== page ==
Ohio election procedures lacking in the digital age

By Kate Bauer 
@katemareebauer 

I called my county board of elections last week and learned they had not received my initial absentee ballot request. I did have some options, however, and opted to early vote at the Van Wert County Board of Elections last Saturday. As a Millennial voter who is constantly hooked to my laptop and iPhone, I am a bit frustrated that Ohio has not brought their election procedures into the digital age. 

I also looked into the different ways we are able to vote in the United States. Ballotopedia.org created a colored map featuring the different ways in which ballots are cast. Fourteen states, including Ohio, vote on either paper or a Digital Recording Electronic System (with a paper trail). My county solely offers paper voting. I can see perks of all types of voting. As a teacher, I am fully aware that technology has strengths and weaknesses, but I was nervous when filling in my ballot bubbles that there was not enough pencil on the paper for my vote to count. Regardless the way each county chooses to vote, I am just glad to have been given the right to vote. 

This was my first time face-to-face voting for a presidential election, and while I don’t know that my one vote will make a difference one way or another, I was nervous that my ballot would get lost. Online, I think we have a better sense of trust that our vote will get to the correct place, especially given a paper trail to follow it with. When I was done voting, I sealed the envelope and placed it into a large, locked, wooden box on wheels. Nowhere was I told when my ballot was going to be counted, or if it was going to end up at the right place. I felt strange just dropping this envelope into a box when voting in this election means so much to me. 

Registering to vote in the state of Ohio also seems to be behind many other states in the country. According to the National Conference of State Legislatures, “as of June 14, 2016 a total of 31 states offer online voter registration.” Ohio really dropped the ball on this one. As a critical swing state, it is insane to me that such a simple process could not be completed online. Again, this process would be more simplified. As with the ballot request process, one would no longer have to rely on the USPS to deliver the request form to the correct location by the cutoff date.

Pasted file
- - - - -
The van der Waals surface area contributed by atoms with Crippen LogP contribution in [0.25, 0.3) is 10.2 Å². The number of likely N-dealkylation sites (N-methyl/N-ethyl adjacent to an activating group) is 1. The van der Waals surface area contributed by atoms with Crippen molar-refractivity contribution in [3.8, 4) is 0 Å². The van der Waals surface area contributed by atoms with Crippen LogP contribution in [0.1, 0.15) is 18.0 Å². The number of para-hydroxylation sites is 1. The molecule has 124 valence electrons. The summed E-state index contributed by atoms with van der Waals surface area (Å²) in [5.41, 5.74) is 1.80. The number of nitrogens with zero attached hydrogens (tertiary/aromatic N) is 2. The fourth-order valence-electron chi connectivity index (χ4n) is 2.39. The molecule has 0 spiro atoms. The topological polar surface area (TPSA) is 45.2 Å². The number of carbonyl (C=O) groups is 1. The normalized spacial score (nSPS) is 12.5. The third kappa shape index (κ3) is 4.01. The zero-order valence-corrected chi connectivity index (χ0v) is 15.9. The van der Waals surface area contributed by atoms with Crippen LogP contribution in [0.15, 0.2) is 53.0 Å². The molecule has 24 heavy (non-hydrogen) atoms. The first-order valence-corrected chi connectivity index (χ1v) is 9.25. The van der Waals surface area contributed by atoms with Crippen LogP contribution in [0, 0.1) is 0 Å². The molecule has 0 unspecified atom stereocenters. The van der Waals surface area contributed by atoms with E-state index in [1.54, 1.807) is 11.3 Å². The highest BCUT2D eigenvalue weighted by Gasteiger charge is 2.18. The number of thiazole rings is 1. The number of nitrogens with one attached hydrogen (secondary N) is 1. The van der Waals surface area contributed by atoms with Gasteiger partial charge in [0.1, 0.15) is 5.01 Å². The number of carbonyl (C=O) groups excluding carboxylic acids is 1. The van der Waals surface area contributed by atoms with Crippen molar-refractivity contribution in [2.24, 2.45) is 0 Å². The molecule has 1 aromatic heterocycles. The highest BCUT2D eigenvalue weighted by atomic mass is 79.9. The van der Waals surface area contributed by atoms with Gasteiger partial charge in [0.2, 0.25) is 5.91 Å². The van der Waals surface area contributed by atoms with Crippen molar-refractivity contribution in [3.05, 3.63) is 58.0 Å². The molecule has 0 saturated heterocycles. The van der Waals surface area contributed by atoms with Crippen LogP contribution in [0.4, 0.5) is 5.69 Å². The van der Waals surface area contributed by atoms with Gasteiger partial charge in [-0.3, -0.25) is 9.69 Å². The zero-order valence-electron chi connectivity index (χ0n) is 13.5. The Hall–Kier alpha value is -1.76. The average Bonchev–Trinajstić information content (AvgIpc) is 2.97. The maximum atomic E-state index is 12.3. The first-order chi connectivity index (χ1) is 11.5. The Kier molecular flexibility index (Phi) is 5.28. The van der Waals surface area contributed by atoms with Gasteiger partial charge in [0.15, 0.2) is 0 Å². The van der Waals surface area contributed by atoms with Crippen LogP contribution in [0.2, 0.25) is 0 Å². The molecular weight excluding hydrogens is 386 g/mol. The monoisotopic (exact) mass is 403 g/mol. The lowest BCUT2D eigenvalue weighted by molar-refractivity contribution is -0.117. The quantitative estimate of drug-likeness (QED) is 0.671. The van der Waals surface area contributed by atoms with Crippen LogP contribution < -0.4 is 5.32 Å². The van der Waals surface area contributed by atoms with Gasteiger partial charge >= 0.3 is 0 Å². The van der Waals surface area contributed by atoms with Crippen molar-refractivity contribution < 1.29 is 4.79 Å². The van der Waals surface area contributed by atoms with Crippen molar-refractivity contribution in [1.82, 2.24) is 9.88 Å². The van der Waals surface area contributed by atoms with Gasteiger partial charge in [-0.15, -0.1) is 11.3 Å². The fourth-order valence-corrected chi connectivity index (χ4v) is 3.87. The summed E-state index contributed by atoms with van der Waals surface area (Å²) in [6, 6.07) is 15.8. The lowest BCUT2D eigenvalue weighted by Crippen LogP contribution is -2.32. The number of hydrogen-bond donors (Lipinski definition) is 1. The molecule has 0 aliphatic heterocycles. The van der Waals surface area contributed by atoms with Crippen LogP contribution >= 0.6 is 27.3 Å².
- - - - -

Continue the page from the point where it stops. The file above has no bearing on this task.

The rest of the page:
Another thing I missed when voting in person was the ability to research those running for office. In the past, when I was unsure who the individuals were running for senate or the state Board of Education, I was able to complete a simple Google search to decipher which candidate I would like to cast my vote for. Something I did to research prior to voting was to do a web search regarding who I was going to vote for. Despite this, though, I felt like I was studying for a test as opposed to voting for a state representative. 

Overall, I am happy to have been able to cast my vote for President of the United States, as out-of-date as the process is. This election was a rollercoaster ride including several ups and downs. Conveniently, holiday commercials will be there fill the void the political ads will have left.

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